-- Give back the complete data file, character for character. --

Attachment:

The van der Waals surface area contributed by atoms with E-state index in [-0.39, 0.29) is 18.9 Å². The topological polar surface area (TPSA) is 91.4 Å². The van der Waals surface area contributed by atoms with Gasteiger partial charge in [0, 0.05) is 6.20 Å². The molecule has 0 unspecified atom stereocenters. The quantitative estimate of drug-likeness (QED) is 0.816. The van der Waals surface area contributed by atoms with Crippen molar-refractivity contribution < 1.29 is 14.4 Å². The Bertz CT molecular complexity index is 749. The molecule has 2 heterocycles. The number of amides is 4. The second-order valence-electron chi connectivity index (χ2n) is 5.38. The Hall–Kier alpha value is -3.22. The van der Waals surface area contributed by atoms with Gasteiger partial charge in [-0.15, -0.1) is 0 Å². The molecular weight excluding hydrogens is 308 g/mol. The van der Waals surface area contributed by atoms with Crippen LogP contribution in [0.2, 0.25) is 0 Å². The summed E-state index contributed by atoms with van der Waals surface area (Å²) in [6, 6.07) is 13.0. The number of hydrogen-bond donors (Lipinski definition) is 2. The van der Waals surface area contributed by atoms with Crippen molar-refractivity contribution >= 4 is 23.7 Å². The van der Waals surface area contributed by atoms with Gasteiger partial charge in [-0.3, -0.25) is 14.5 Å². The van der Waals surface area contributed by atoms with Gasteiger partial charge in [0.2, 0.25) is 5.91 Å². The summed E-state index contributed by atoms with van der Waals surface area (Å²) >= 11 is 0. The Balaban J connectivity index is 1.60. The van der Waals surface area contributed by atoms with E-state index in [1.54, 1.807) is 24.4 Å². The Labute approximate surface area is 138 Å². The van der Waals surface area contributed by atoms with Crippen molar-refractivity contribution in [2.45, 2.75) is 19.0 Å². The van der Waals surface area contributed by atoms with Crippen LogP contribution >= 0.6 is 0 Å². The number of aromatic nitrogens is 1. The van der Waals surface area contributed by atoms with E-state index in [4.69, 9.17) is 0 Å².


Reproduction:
The van der Waals surface area contributed by atoms with E-state index in [-0.39, 0.29) is 18.9 Å². The topological polar surface area (TPSA) is 91.4 Å². The van der Waals surface area contributed by atoms with Gasteiger partial charge in [0, 0.05) is 6.20 Å². The molecule has 0 unspecified atom stereocenters. The quantitative estimate of drug-likeness (QED) is 0.816. The van der Waals surface area contributed by atoms with Crippen molar-refractivity contribution < 1.29 is 14.4 Å². The Bertz CT molecular complexity index is 749. The molecule has 2 heterocycles. The number of amides is 4. The second-order valence-electron chi connectivity index (χ2n) is 5.38. The Hall–Kier alpha value is -3.22. The van der Waals surface area contributed by atoms with Gasteiger partial charge in [-0.15, -0.1) is 0 Å². The molecular weight excluding hydrogens is 308 g/mol. The van der Waals surface area contributed by atoms with Crippen LogP contribution in [0.2, 0.25) is 0 Å². The summed E-state index contributed by atoms with van der Waals surface area (Å²) in [6, 6.07) is 13.0. The number of hydrogen-bond donors (Lipinski definition) is 2. The van der Waals surface area contributed by atoms with Crippen molar-refractivity contribution >= 4 is 23.7 Å². The van der Waals surface area contributed by atoms with Gasteiger partial charge in [-0.3, -0.25) is 14.5 Å². The van der Waals surface area contributed by atoms with Gasteiger partial charge in [0.2, 0.25) is 5.91 Å². The summed E-state index contributed by atoms with van der Waals surface area (Å²) >= 11 is 0. The Balaban J connectivity index is 1.60. The van der Waals surface area contributed by atoms with E-state index in [1.54, 1.807) is 24.4 Å². The Labute approximate surface area is 138 Å². The van der Waals surface area contributed by atoms with Crippen molar-refractivity contribution in [2.45, 2.75) is 19.0 Å². The van der Waals surface area contributed by atoms with Crippen LogP contribution >= 0.6 is 0 Å². The number of aromatic nitrogens is 1. The van der Waals surface area contributed by atoms with E-state index in [4.69, 9.17) is 0 Å².